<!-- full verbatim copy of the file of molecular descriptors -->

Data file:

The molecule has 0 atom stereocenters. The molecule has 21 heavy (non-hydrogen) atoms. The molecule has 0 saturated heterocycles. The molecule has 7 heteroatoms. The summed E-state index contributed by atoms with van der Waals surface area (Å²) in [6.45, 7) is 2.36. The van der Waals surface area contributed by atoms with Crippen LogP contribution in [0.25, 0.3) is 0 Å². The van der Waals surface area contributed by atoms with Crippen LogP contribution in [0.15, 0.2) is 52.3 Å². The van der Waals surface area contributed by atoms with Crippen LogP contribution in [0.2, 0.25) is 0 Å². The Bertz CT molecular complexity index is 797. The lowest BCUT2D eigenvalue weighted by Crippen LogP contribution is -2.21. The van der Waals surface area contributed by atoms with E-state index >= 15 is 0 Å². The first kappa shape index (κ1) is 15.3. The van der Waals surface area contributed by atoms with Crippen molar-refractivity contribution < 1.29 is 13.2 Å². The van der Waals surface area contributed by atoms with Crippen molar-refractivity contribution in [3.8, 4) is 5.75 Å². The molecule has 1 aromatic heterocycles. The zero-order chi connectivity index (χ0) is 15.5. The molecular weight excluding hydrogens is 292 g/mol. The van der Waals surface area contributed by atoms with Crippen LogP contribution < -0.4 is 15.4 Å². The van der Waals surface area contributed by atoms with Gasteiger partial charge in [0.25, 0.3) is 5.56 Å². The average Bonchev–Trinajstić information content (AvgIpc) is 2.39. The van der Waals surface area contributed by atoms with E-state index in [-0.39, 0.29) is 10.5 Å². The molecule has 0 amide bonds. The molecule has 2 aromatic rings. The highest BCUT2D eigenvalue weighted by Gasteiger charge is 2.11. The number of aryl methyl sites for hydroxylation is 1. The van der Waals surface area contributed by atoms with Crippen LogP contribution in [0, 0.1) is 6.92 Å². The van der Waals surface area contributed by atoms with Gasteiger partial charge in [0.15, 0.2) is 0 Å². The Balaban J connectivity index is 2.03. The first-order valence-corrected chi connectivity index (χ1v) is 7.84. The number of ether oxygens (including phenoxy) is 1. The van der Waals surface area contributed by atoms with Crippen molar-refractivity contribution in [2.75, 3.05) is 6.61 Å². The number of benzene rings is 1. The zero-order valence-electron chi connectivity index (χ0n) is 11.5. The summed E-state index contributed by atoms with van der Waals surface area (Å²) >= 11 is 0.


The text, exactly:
The molecule has 0 atom stereocenters. The molecule has 21 heavy (non-hydrogen) atoms. The molecule has 0 saturated heterocycles. The molecule has 7 heteroatoms. The summed E-state index contributed by atoms with van der Waals surface area (Å²) in [6.45, 7) is 2.36. The van der Waals surface area contributed by atoms with Crippen LogP contribution in [0.25, 0.3) is 0 Å². The van der Waals surface area contributed by atoms with Crippen LogP contribution in [0.15, 0.2) is 52.3 Å². The van der Waals surface area contributed by atoms with Crippen LogP contribution in [0.2, 0.25) is 0 Å². The Bertz CT molecular complexity index is 797. The lowest BCUT2D eigenvalue weighted by Crippen LogP contribution is -2.21. The van der Waals surface area contributed by atoms with E-state index >= 15 is 0 Å². The first kappa shape index (κ1) is 15.3. The van der Waals surface area contributed by atoms with Crippen molar-refractivity contribution < 1.29 is 13.2 Å². The van der Waals surface area contributed by atoms with Crippen molar-refractivity contribution in [3.8, 4) is 5.75 Å². The molecule has 1 aromatic heterocycles. The zero-order chi connectivity index (χ0) is 15.5. The molecular weight excluding hydrogens is 292 g/mol. The van der Waals surface area contributed by atoms with Crippen LogP contribution < -0.4 is 15.4 Å². The van der Waals surface area contributed by atoms with Gasteiger partial charge in [0.25, 0.3) is 5.56 Å². The average Bonchev–Trinajstić information content (AvgIpc) is 2.39. The van der Waals surface area contributed by atoms with E-state index in [-0.39, 0.29) is 10.5 Å². The molecule has 0 amide bonds. The molecule has 2 aromatic rings. The highest BCUT2D eigenvalue weighted by Gasteiger charge is 2.11. The number of aryl methyl sites for hydroxylation is 1. The van der Waals surface area contributed by atoms with Crippen LogP contribution in [0, 0.1) is 6.92 Å². The van der Waals surface area contributed by atoms with Gasteiger partial charge in [0.15, 0.2) is 0 Å². The Balaban J connectivity index is 2.03. The first-order valence-corrected chi connectivity index (χ1v) is 7.84. The number of ether oxygens (including phenoxy) is 1. The van der Waals surface area contributed by atoms with Crippen molar-refractivity contribution in [2.75, 3.05) is 6.61 Å². The number of benzene rings is 1. The zero-order valence-electron chi connectivity index (χ0n) is 11.5. The summed E-state index contributed by atoms with van der Waals surface area (Å²) >= 11 is 0.